SCORM:
 SCORM 2004 4th Edition

PROJECT INFORMATION

Synopsis

ADL has collected and analyzed issues reported by members of the ADL Community. Acting on that feedback, ADL released SCORM 2004 4th Edition in 2009. With this release comes the usual ADL documentation, tools, and content examples. ADL encourages content developers and those who produce distributed learning products to conform with this version of the SCORM specification.

**As a temporary fix to the SCORM Certified Products and SCORM Adopter forms and searchable databases, ADL has posted locked spreadsheets of the data until the forms return.

While the ADL Initiative is proud to work with our industry partners the ADL Initiative does not, in any manner, endorse or favor any specific commercial product, commodity or service provided by the organizations listed below.

SCORM Certified Products

SCORM Adopters

Research Summary

SCORM 2004 4th Edition is the newest version of the Sharable Content Object Reference Model. Released in 2009, this version of SCORM has benefited from the lessons learned of the previous versions and through support of the ADL community. This is the most powerful version of the SCORM yet, implementing ways to share data that was previously unsharable between Sharable Content Objects (SCOs) as well as a new means of navigation.

Getting Started

Whether you are a content developer, tool creator, or LMS designer, ADL offers the resources to bring you up to speed on SCORM 2004 4th Edition. A common place to start to get a foundation of the documentation is the 2004 4th Edition Specification. This document can be a tough read but shows many of the structures that are necessary to understand when implementing the SCORM.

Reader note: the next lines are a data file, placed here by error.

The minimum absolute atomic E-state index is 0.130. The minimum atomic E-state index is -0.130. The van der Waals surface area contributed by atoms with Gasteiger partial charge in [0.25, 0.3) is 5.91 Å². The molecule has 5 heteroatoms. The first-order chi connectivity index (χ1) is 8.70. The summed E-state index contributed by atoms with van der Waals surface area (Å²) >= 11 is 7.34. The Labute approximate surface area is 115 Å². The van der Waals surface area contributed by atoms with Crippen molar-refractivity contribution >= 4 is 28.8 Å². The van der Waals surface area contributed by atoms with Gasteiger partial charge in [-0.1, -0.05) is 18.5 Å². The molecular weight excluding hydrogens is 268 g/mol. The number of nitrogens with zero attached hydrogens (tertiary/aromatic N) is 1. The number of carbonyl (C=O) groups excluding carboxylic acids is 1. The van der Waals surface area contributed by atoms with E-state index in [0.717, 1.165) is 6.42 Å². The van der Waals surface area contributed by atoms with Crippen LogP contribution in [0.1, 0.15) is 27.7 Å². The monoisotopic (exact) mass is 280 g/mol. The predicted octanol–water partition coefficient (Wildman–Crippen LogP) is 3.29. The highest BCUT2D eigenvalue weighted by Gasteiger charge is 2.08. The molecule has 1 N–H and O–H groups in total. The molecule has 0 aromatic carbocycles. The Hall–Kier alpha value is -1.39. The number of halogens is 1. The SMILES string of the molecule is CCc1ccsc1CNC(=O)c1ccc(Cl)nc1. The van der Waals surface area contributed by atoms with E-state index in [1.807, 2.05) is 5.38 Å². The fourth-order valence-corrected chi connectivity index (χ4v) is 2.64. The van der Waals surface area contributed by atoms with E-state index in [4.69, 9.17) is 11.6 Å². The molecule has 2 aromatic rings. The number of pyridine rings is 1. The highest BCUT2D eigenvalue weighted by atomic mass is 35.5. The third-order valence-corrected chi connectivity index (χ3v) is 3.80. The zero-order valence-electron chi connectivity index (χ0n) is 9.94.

From here, it is a good idea to get your hands dirty and try to build a simple content package. ADL provides SCORM 2004 4th Edition to be used as examples. Please see the “Resources” tab for the entire list of downloads. The scripting files for the Application Programming Interface within these packages are free to use, and are strongly recommended for beginners. A good tool to use for content package creation is the Reload Content Editor. This tool extremely valuable for sequencing by providing a valuable interface component which is especially useful if you do not like to directly edit XML.

Once you have a content package, it is useful to test it. ADL offers a Conformance Test Suite that offers a variety of tools for testing individual SCOs, Content Packages, or Learning Management Systems (LMSs). Download the README to determine the installation requirements. Once installed, it is useful to test individual SCOs (Sharable Content Objects) as a beginner because it lets you skip content package creation. Unzipping a content package and running an individual SCO is useful for understanding what is being tracked. Once the SCOs work, the imsmanifest.xml can be individually tested or an entire package can be created and tested. The final utility of the Conformance Test Suite is a test that determines if an LMS is conformant to the SCORM specification. If you have an LMS to test, download the Conformance Test Suite Content Packages and start the test. Follow the on-screen instructions to determine if the LMS you are testing is conformant. Please be aware that these are not content examples and will only work with this test.

If you don’t have an LMS, or just want to see what a small, SCORM-conformant LMS looks like, download the ADL Sample Run-Time Environment. Consult the RTE README for installation details. This non-production software (meaning it is not scalable due to code not designed for execution efficiency) functions similar to an LMS. It is more agile than the Conformance Test Suite in that it can give feedback in real-time, but is weaker in that it provides less feedback and no logging ability.

The highest level of conformance to the SCORM 2004 4th Edition Specification is to be certified, which will be available soon. Please visit the SCORM Certification area for more details.

Resources

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